[sic] Magazine

Dreamtime – Strange Pleasures

Many claim to worship at the altar of psychedelic rock, but Dreamtime – incidentally an enigmatic way of Aboriginal thinking in which the present, past and future co-exist – not only live it through Zac Anderson and Cat Maddin’s shamanistic vocal turns, they also spread the good word far and wide with full-on guitar idolatry, making it all too easy to convert and submit to their heavy grooves in the process. Strange Pleasures is the Brisbane band’s third LP and over nearly 80 minutes, it also soundtracks an imaginary “fantasy film that follows a spirit’s journey from the human body through death, mystic rituals, multiple reincarnations, and on into astral journeys and alien encounters.” This inevitably translates to a creative, varied and lengthy run-time in which weirdo interludes and dreamy palate cleansers bleed into chilly psych-folk, spacey synth epics, exotic ragas that drift out of the mists of time, as well – of course – as gnarly, guitar-on-guitar cosmic chaos.

Most commonly at home, however, in acid-fried rites of passage, out-there wah funk gives way to tribal grooves and a glittering cascade of organ on “Luminous Night” – a strong track that puts recent Goat material firmly in the shade. The same rhythmic currents pulse in the cool flames of “Fire”, a mystic odyssey led by Maddin’s mind-expanding mantra and which latterly develops into a deeply devotional freak-out. “The Sentient”, on the other hand, is a fast-tempo face-melter from the get-go, roboticised vocal manipulation bringing to mind the advent of the Rise of the Machines while “Ascension” pits Anderson’s monotone against Maddin’s flighty chirrup for a howling barrel down some lonely interstellar highway.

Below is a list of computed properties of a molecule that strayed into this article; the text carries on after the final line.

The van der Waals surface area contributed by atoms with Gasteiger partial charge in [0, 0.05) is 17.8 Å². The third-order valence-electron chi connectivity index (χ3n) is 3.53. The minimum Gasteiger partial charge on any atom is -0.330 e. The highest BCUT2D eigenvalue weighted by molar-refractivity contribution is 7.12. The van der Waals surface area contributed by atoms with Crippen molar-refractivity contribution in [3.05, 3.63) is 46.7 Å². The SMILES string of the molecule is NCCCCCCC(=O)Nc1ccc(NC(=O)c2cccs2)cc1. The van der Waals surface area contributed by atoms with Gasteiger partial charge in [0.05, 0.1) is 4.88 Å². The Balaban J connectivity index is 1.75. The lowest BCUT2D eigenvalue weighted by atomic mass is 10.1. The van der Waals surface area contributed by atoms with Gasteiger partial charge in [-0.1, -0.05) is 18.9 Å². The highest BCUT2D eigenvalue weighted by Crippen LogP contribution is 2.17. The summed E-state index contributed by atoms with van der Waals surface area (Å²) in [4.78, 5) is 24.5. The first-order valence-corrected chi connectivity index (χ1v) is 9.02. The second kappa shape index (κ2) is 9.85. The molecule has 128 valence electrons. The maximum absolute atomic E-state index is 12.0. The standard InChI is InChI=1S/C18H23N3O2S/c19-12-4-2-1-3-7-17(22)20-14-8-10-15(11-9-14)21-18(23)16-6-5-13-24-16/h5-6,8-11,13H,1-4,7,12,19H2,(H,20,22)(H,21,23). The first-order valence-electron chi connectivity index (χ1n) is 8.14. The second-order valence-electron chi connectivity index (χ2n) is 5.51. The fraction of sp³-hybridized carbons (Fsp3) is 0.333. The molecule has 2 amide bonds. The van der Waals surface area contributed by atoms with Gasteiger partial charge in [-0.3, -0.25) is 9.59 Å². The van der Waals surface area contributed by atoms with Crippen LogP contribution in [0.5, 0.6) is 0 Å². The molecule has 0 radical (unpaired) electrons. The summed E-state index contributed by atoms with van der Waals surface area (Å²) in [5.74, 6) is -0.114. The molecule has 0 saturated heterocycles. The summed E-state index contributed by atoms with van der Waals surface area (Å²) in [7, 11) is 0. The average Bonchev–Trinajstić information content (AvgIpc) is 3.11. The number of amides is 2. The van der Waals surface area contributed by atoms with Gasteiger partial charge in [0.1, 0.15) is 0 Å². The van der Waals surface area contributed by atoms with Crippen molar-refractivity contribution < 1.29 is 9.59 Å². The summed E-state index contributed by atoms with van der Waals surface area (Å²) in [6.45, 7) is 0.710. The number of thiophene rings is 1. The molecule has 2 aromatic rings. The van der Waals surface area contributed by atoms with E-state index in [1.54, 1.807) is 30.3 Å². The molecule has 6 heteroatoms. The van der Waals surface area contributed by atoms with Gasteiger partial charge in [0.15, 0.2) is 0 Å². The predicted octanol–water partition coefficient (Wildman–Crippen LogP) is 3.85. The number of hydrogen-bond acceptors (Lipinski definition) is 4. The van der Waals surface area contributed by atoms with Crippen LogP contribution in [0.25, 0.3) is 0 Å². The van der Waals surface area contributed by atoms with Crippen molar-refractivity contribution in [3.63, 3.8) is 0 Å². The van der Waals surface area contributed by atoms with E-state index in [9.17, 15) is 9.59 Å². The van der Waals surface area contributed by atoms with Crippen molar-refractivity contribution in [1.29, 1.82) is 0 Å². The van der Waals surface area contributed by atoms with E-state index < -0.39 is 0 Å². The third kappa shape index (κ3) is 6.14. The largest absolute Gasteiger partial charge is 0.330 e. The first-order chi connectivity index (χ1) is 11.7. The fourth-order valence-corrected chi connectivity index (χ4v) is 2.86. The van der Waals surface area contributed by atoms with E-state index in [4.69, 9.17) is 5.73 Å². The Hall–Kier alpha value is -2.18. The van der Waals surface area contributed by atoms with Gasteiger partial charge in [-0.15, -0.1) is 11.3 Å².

The longest cut on the album at eleven minutes, “Spectral Entropy” has the length to first launch into pseudo-cosmological gibberish, then the deepest recesses of 70s prog and still have time to explore oddball kosmiche before fading back into more horizontal vibes. This misleading sea of tranquility is short-lived, however, quickly and irrevocably shattered by album closer, “Serpent’s Tongue”, thunderous volleys of drums and guitar setting the scene for Anderson’s jaw-dropping turn as the throat-singing high-priest of heavy rock. As if this weren’t all enough for our wanderlust spirit-guide, breaks in the storm then allow Maddin’s quiver into the busy mix and the swift tempo and textural changes bring to mind the always stellar duet work of Black Mountain’s Stephen McBean and Amber Webber. Strange Pleasures thus closes out as it begins in dizzying, disorientating and downright breathless fashion, its narrative arc tenuous, but often quite fascinating.

Best track: “Serpent’s Tongue”

~Strange Pleasures is released 9th December 2016 on all-black double vinyl housed in a gatefold sleeve featuring original artwork by Indonesian artist Riandy Karuniawan via the collaborative efforts of Cardinal Fuzz and Sky Lantern Records.~